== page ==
As part of Phil’s PhD research, we have been able to make preliminary assessments of soil health on Jharkhand farms. This helps us understand the status of soil health in the region, and can guide management approaches to regenerate the soils. During our trip, we also visited farms and research stations to better understand soil constraints to crop productivity. We were struck by the poor soil health status of many fields, but were also gratified to see many opportunities to enhance soils and crop yields. Nutrient availability, soil compaction, and a lack of biological functioning is very common on the intensively farmed lands.The picture below shows wheat roots being severely restricted to the surface layer due to compaction from puddling or other mechanical soil disturbances.You can imagine that when roots are allowed to explore deeper soil horizons they can access water and nutrients from a much larger soil volume. In fact, the poor nutrient status of many Indian soils may in part be explained by high nutrient extractions from the surface layer only.
Research at various institutions, especially the BISA stations have demonstrated that better soil management can have great impact on crop productivity (see picture below). Using reduced tillage, better rotations, and timely seeding and transplanting can considerably enhance the productive capacity of the soil. Still, we found that plow pans (a compacted layer at around 10-15 cm) was a very common problem that limited soil productivity. We are exploring ways to better assess this problem and promote effective management practices to overcome it.
Our next project efforts will focus on establishing soil health laboratories with our partners, and perform more comprehensive assessment of the health status of soils in the project region. This will also include a geospatial component that will help us understand the geographic distribution of the soils and their health. From this, we can establish better soil health management guidelines. We are also exploring the potential utility of a “lab-in-a-box” that would allow consultants and extension agents to perform basic soil health assessments in the field, with farmers present. This provides both a soil analysis, and an opportunity to educate the farmer community on soil health. This direct connection is very important, as many Indian farmers are disappointed that they often do not receive the results from their soil analyses.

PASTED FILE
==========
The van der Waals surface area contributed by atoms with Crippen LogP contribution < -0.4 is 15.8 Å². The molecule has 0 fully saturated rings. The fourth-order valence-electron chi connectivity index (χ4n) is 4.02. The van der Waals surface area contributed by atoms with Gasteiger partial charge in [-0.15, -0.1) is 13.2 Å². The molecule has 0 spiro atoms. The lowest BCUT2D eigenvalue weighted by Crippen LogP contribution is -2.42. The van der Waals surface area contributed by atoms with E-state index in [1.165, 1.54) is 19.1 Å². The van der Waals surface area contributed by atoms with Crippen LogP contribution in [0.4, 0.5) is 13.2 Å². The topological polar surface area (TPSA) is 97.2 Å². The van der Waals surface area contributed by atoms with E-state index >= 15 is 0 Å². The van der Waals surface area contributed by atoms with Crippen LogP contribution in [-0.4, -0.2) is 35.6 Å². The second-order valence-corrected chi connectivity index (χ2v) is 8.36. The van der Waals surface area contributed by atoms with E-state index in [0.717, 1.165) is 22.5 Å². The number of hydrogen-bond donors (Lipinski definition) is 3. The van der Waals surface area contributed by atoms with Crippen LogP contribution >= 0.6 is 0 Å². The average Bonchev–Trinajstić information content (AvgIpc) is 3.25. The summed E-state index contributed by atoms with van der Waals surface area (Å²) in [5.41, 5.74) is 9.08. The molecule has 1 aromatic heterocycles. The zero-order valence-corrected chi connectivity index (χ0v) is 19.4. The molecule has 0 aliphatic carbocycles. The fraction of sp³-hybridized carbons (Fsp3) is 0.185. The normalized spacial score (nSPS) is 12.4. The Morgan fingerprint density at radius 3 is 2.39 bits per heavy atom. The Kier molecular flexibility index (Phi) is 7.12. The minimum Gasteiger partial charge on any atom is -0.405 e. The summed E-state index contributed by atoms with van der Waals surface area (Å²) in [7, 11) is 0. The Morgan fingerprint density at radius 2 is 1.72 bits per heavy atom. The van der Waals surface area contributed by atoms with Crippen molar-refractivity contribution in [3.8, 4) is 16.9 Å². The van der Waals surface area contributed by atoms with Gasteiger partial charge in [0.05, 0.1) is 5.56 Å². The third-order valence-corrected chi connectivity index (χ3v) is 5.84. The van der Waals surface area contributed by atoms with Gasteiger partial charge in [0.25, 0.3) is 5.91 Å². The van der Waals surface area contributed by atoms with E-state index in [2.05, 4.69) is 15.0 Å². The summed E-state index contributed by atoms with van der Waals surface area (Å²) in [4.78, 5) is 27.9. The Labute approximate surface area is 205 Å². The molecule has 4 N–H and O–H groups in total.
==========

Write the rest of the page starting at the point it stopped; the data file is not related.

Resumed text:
In all, this project is off to an excellent start. We are able to build on the momentum that the Government of India is creating around soil health. We are offering a more holistic vision of soil health management, beyond the basic application of synthetic fertilizers. We have some great partners in this project who have also become enthusiastic about the broader soil health framework. The fact that even a large commercial fertilizer company sees opportunities around delivering services on soil health is most encouraging. Phil’s research is progressing rapidly, and we will hopefully be able to share important results soon.